You are cordially invited to the opening of the exhibition “Check-In” on Friday, the 8th of September at 7pm at the Likovni salon Gallery.
CHECK – IN
Saša Bezjak, Adelina Cimochowicz, Sophie Hoyle, Andreja Kulunčić, Dorijan Šiško
The exhibition Check – In is a part of a multi-year international project Art and Mental Health taking place under the auspices of the Centre for Contemporary Arts since 2022 in the form of workshops, lectures, and exhibitions. The project investigates the occurrence of the issue of mental health in the field of art, and the potential offered by contemporary art practices for addressing the distress beyond the therapy sessions. We are above all interested in the methodologies applied by the artists working with vulnerable groups, how they translate their own distress into art forms, and the issues they deal with when addressing their mental health.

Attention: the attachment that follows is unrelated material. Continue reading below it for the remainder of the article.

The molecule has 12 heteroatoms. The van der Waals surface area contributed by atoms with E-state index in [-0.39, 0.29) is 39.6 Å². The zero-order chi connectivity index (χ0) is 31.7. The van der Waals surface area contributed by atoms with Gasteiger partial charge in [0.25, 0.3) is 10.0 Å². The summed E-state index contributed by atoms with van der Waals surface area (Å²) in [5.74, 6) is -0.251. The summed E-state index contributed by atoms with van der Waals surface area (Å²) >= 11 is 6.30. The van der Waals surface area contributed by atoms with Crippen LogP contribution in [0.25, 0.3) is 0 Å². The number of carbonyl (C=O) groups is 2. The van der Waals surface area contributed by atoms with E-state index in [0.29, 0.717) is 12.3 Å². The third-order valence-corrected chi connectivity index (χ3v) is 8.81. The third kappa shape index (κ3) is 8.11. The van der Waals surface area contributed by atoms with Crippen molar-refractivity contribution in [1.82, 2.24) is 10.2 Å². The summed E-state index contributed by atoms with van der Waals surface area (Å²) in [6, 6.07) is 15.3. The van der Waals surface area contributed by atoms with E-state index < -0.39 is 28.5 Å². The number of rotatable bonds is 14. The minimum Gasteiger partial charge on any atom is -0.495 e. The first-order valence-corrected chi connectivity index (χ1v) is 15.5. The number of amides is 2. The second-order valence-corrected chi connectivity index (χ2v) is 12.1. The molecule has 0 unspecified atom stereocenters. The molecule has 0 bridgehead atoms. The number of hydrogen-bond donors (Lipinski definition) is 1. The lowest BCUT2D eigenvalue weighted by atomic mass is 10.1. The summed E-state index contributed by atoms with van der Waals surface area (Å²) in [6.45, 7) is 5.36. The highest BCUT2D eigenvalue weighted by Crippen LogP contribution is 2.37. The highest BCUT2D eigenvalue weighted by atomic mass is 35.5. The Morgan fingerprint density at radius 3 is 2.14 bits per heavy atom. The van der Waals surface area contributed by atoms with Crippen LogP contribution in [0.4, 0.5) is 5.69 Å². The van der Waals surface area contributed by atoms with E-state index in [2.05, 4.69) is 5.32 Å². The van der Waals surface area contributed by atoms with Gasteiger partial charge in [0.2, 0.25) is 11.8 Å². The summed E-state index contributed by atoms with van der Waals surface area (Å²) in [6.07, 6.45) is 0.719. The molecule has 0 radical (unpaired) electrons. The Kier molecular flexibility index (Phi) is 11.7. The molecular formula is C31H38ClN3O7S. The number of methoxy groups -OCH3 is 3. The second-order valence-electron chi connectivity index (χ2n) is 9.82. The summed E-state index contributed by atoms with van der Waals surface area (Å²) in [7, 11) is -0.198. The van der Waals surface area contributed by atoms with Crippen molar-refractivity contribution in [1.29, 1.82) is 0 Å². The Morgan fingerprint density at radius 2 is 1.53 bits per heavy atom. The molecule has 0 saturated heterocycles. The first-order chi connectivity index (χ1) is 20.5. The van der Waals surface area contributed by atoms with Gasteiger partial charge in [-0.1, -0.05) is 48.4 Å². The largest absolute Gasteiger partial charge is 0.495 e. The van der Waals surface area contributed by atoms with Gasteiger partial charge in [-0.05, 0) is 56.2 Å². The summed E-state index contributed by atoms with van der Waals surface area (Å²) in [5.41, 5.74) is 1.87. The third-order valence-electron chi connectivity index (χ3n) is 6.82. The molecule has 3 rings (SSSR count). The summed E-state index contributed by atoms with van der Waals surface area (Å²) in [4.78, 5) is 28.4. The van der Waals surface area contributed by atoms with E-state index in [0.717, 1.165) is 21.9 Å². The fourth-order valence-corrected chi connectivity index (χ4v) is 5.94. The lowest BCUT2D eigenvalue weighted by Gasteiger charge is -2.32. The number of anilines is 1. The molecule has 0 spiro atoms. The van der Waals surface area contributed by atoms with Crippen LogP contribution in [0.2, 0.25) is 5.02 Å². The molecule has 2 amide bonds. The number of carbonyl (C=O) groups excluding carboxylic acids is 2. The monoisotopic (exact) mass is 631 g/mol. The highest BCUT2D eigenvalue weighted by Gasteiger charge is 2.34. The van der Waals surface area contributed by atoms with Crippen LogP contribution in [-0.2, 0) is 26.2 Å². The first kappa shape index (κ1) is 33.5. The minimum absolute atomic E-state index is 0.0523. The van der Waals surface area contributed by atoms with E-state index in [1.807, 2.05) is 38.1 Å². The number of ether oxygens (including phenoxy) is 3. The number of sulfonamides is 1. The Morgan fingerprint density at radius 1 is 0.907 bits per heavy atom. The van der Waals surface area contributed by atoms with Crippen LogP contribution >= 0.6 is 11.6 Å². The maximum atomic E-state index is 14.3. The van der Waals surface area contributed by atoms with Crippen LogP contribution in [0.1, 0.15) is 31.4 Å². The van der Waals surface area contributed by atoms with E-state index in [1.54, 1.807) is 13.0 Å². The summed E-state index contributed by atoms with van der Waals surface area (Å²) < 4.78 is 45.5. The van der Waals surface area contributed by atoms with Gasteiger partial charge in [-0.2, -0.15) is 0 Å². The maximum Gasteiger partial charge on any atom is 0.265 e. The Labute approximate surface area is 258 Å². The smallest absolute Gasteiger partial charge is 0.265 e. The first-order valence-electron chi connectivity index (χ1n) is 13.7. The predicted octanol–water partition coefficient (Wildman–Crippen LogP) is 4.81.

Central to the exhibited artworks is the underlined notion that mental health crisis cannot be addressed separately from the broader social context. The fact that the course of life does not depend solely on individual choice and that mental health disorders cannot be understood as individual problems, but that they are rather a reflection of the social configuration based on uneven distribution of power, was proposed by the late British theorist Mark Fisher who himself battled depression and promoted through his writings the public awareness of the political dimensions of mental health. The exhibition deals with mental or psychological distress beyond the intimate space and sheds light on the situations in which it appears. It frames the issue of metal health as a common problem pertaining to the entire society, and stresses the importance of connecting through public discussion and addressing of personal crises, in place of self-help.